7. Ants lived alongside the dinosaurs.
Ants evolved some 130 million years ago during the early Cretaceous period. Most fossil evidence of insects is found in lumps of ancient amber, or fossilized plant resin. The oldest known ant fossil, a primitive and now extinct ant species named Sphercomyrma freyi, was found in Cliffwood Beach, NJ. Though that fossil only dates back 92 million years, another fossil ant that proved nearly as old has a clear lineage to ants of present day. This suggests a much longer evolutionary line than previously thought, leading scientists to estimate the appearance of ants on Earth as somewhere around 130 million years ago.
8. Ants started farming long before humans.
Fungus farming ants began their agricultural ventures about 50 million years before humans thought to raise their own crops. The earliest evidence suggests ants began farming as early as 70 million years ago, in the early Tertiary period. Even more amazing, these ants used sophisticated horticultural techniques to enhance their crop yields. They secreted chemicals with antibiotic properties to inhibit mould growth, and devised fertilization protocols using manure.
9. Some ants form “super-colonies,” massive communities of ants that can stretch for thousands of miles.
Argentine ants, native to South America, now inhabit every continent except Antarctica due to accidental introductions. Each ant colony has a distinctive chemical profile that enables members of the group to recognize each other, and alerts the colony to the presence of strangers. Scientists recently discovered that massive super-colonies in Europe, North America, and Japan all share the same chemical profile, meaning they are, in essence, a global super-colony of ants.
10. Ants follow scent trails laid by scout ants to gather food.
By following pheromone trails created by other ants from the colony, foraging ants can gather and store food efficiently. A scout ant first leaves the nest in search of food, and wanders somewhat randomly until it discovers something edible. It will then consume some of the food and return to the nest in a straight, direct line. It seems these scout ants can observe and recall visual cues that enable them to navigate quickly back to the nest. Along the return route, the scout ant leaves a trail of pheromones, special scents that will guide her nest-mates to the food. The foraging ants then follow her path, each one adding more scent to the trail to reinforce it for others. The workers will continue walking back and forth along the line until the food source is depleted.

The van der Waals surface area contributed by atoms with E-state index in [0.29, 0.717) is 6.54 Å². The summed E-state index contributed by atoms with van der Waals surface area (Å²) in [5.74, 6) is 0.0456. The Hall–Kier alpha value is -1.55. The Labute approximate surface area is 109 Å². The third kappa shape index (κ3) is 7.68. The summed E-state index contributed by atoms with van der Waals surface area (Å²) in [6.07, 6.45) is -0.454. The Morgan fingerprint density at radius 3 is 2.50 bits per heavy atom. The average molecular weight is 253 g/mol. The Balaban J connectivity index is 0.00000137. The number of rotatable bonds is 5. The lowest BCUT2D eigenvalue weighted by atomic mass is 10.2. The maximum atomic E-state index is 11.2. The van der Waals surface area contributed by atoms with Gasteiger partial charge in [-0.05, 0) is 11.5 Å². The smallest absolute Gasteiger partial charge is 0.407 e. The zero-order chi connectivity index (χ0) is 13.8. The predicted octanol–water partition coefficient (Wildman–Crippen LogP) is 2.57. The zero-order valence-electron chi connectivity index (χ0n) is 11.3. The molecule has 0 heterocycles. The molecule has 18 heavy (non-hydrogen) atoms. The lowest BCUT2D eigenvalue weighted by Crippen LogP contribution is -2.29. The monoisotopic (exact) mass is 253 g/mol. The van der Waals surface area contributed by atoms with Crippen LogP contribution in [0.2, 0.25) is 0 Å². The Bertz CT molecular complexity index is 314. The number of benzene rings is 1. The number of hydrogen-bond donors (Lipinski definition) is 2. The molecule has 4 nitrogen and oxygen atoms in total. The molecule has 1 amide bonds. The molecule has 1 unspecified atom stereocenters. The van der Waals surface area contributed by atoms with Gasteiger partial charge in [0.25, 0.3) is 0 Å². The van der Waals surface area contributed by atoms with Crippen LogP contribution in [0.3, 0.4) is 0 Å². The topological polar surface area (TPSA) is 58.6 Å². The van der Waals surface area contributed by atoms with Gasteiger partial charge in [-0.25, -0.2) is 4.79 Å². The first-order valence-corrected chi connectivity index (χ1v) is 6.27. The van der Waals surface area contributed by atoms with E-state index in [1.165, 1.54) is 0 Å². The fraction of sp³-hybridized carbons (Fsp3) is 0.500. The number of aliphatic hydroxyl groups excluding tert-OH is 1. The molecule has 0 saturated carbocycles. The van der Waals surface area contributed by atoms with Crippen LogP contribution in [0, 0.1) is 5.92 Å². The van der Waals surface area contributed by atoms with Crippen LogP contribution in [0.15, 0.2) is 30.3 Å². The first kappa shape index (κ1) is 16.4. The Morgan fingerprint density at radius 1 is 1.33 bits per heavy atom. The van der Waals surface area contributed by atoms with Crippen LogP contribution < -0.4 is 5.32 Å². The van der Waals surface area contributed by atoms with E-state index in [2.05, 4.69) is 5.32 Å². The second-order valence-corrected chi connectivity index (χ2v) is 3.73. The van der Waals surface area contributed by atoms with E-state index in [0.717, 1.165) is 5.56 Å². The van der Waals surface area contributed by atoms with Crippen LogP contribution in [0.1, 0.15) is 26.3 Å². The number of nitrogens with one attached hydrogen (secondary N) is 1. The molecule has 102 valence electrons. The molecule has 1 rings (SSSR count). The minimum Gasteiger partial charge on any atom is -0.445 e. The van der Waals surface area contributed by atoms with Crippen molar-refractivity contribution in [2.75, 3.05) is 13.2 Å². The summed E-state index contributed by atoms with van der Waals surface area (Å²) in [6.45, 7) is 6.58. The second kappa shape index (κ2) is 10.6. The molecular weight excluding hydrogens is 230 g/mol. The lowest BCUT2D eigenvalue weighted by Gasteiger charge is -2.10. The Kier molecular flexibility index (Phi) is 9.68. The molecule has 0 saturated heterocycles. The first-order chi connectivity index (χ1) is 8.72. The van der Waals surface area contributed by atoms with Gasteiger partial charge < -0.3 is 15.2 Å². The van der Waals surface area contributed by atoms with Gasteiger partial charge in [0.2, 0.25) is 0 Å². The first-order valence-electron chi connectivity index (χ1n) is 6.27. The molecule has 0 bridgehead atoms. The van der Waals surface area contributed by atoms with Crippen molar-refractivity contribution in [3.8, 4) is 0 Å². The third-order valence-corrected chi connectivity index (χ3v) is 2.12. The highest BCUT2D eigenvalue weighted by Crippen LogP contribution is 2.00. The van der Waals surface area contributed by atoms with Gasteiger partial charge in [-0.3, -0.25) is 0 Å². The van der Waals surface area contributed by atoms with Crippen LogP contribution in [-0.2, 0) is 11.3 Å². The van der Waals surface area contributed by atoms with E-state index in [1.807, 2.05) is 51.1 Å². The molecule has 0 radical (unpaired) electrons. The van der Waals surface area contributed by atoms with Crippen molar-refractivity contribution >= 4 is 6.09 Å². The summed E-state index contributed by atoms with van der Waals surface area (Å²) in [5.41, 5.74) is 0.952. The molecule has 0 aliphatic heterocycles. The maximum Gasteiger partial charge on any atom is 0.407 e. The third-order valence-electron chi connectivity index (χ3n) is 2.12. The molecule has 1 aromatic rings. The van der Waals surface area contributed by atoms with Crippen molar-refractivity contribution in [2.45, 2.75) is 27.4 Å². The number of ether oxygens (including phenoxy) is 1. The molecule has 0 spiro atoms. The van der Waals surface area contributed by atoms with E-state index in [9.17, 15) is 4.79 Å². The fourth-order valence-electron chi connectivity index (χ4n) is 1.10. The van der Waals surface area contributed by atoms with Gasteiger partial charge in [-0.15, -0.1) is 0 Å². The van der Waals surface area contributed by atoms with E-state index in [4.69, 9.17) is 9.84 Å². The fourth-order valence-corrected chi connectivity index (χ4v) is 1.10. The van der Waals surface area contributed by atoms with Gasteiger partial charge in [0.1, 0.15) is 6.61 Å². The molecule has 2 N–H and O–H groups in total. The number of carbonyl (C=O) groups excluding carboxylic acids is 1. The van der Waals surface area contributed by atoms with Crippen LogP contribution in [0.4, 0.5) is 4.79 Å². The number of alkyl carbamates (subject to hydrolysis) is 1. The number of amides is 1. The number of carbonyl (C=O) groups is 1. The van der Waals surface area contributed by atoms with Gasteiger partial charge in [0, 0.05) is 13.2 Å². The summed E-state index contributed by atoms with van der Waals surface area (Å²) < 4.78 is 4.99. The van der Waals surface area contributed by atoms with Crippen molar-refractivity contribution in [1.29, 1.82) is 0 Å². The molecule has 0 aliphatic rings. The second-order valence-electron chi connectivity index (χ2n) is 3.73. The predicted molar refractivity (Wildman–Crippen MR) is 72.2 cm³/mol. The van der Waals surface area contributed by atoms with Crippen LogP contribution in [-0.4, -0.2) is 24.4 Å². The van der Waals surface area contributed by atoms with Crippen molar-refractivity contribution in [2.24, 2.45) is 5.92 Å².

A huge thanks to John for his time and patience whilst I was with him. I enjoyed such a fantastic time and learned much while in his company. No doubt once I’d left, he was ready to lie down in the peace and quiet of a darkened room.
More on Ants
- Carpenter Ants
- The Difference Between an Ant and a Termite
- Characteristics of Ants, Bees, and Wasps
- Mutualism Between Ants and Aphids
- Can Ants Stop an Elephant?
- Why Ants Are So Strong
Information from About.com-Insects. Header picture and example sketch taken from Google images.
The following clip is taken from the BBC Natural World Series and shows the complex structure that a colony of ants have designed and created for optimum use and efficiency.
The following BBC film ‘Empire of the Desert Ants’ shows a queen desert ant at the start of her adult life exploring and creating a new nest.
The Dyfi Osprey Project and the Scottish wildlife Trust have kindly given their permission for us to post still and video images from their webcams. To visit their sites please click on the relevant link. Loch of the Lowes. Dyfi Osprey Project.